Rise of the Planet of the Apes (2011) had better special effects than either the original franchise or the Tim Burton remake—but it had two big problems. First, since it was an origin story, we always knew what the the outcome would be. The movie had ninety minutes of foreshadowing, followed by fifteen (stellar) minutes of action mayhem. Second, since nearly every human that wasn't Rodman or his love interest was an unrepentant jerk, it was hard not to find ourselves rooting for the apes—or at least wondering if we were supposed to.
But what Rise did well, it did exceptionally well. Dawn of the Planet of the Apes has a new director—and, perhaps more importantly, it doesn't have to be an origin story. So there was no reason to think that this newest film couldn't be one of those serial installments (like The Empire Strikes Back, Harry Potter and the Prisoner of Azkaban, or Toy Story 2) that was better than its original tentpole.
It is better. Not by much, though, and not where it counts the most. It's better on the level of spectacle, but the storytelling remains shaky at best.
Its implications about us also remain troubling—and not in a good way.
Dawn begins several years after the "Simian Fever" has decimated the human population, causing the collapse of governments and crippling the technological infrastructure on which civilization apparently rests. After a montage during the credits summarizes the back story, the film's first fifteen minutes or so focuses on the burgeoning and somewhat Edenic ape civilization in the forests outside San Francisco.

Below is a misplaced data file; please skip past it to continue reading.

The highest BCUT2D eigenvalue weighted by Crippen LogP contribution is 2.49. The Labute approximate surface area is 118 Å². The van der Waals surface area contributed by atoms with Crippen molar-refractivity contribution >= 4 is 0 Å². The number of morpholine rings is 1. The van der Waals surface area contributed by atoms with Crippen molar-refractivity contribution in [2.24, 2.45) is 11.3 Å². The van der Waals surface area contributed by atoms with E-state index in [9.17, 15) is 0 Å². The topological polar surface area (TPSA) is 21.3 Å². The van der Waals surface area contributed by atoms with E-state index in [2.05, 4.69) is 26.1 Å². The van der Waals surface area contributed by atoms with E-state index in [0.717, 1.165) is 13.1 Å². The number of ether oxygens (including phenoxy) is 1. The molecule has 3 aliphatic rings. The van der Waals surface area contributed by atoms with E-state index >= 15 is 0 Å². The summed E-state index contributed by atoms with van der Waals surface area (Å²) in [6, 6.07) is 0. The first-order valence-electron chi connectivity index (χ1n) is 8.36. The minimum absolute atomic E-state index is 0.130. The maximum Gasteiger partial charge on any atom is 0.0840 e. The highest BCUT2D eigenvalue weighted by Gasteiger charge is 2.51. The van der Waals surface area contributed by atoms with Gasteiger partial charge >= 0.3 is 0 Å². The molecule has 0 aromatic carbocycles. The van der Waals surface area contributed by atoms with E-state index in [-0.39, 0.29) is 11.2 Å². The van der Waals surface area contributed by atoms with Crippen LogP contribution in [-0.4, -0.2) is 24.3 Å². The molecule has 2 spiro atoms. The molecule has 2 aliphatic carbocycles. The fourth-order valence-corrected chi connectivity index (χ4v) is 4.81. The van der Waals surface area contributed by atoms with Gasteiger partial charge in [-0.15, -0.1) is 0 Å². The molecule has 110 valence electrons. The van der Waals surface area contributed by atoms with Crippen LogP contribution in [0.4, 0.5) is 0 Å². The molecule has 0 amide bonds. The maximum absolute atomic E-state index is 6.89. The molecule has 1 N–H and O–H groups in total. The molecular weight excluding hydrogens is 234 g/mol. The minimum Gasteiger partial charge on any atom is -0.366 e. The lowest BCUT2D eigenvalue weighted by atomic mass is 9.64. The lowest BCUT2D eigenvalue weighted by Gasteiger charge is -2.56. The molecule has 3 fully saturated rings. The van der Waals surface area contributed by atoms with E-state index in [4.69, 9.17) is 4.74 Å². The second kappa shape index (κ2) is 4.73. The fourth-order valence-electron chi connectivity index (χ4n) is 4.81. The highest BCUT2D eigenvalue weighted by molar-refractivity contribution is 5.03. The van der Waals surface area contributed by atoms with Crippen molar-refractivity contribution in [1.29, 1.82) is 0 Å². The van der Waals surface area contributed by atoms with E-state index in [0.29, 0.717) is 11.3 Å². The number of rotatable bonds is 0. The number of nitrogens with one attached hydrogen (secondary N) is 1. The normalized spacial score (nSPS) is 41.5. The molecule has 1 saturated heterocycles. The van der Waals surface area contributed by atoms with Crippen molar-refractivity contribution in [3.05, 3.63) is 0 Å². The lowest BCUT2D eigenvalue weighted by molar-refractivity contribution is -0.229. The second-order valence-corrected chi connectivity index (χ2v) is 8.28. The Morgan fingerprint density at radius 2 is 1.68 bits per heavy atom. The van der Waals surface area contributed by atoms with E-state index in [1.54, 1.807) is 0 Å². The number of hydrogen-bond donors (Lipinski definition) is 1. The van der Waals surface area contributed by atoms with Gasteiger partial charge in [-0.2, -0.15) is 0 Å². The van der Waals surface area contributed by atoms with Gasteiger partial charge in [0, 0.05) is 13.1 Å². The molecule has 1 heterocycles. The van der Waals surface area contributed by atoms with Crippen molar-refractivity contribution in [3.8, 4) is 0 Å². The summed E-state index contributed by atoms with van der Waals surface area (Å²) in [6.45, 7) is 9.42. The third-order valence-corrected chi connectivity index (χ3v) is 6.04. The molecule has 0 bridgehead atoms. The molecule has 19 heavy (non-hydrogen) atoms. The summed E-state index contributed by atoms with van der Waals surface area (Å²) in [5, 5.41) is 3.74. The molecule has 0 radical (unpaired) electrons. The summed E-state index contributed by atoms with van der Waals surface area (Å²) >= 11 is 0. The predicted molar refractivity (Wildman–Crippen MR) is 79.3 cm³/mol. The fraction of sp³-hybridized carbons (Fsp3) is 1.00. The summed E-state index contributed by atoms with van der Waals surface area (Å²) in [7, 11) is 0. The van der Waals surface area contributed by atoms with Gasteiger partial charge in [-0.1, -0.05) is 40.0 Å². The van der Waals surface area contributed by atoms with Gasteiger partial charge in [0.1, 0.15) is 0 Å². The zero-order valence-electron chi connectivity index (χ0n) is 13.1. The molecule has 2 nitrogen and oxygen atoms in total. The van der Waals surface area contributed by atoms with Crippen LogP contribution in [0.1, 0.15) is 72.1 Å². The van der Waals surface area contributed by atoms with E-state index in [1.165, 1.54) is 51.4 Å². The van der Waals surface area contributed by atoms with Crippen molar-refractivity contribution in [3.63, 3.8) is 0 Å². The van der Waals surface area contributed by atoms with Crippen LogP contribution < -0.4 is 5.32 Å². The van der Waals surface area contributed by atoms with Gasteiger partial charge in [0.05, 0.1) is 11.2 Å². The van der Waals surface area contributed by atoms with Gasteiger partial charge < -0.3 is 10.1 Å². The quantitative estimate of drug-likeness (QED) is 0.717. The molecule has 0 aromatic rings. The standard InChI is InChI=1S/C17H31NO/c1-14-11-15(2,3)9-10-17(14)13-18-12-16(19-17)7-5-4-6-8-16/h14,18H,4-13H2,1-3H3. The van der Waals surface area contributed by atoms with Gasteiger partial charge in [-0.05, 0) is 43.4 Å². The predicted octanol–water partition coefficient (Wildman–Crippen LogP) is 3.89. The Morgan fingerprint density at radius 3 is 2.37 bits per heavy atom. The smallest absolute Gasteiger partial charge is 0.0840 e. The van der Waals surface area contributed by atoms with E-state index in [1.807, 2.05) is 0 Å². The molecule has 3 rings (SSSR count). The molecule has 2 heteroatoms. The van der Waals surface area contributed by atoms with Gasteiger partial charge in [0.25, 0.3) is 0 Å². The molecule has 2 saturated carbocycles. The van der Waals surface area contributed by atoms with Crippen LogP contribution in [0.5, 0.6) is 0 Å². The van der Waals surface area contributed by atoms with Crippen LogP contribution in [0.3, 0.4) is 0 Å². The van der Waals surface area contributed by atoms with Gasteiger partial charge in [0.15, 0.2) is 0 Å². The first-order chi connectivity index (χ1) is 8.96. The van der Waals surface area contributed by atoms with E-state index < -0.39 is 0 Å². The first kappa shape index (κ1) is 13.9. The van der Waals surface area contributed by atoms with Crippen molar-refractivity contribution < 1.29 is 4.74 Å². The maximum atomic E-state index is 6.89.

The highly evolved ape Caesar has passed on sign language (and a smattering of voiced words) to his companions, along with healthy doses of common sense ("think before you act, son," an older ape tells his offspring on a hunt) and a rudimentary moral code ("apes do not kill apes"). Eventually a small band of humans, in trying to reach a dam to restore hydroelectric power to the city, stumble across the apes' community. Despite some early missteps, the good ape and the good human (Jason Clarke as Malcolm) tentatively work out an understanding while those surrounding them give vent to their fears and mistrust, pushing the two groups towards war.
At this point, Dawn runs into the same problems that bogged down Rise. The rebooted franchise may not be following the exact mythology of the original Planet of the Apes series, but does anyone think there is not going to be a war? The filmmakers are more interested in plot (how will the sequence of events unfold to lead to the inevitable?) than in suspense or conflict. So the second act drags on way too long; it's like watching the middle innings of a baseball game on tape delay after you've already been told the final score.
And as with its predecessor, Dawn doesn't give its human community even a modicum of pragmatism, outside of the sympathetic protagonist (or his family nucleus). So we have nobody to root for once the war starts. If Malcom isn't back in three days, the humans are going into the forest to kill all the apes, Dreyfus (Gary Oldman) vows. The humans tortured him when he was a captive lab animal, Koba complains.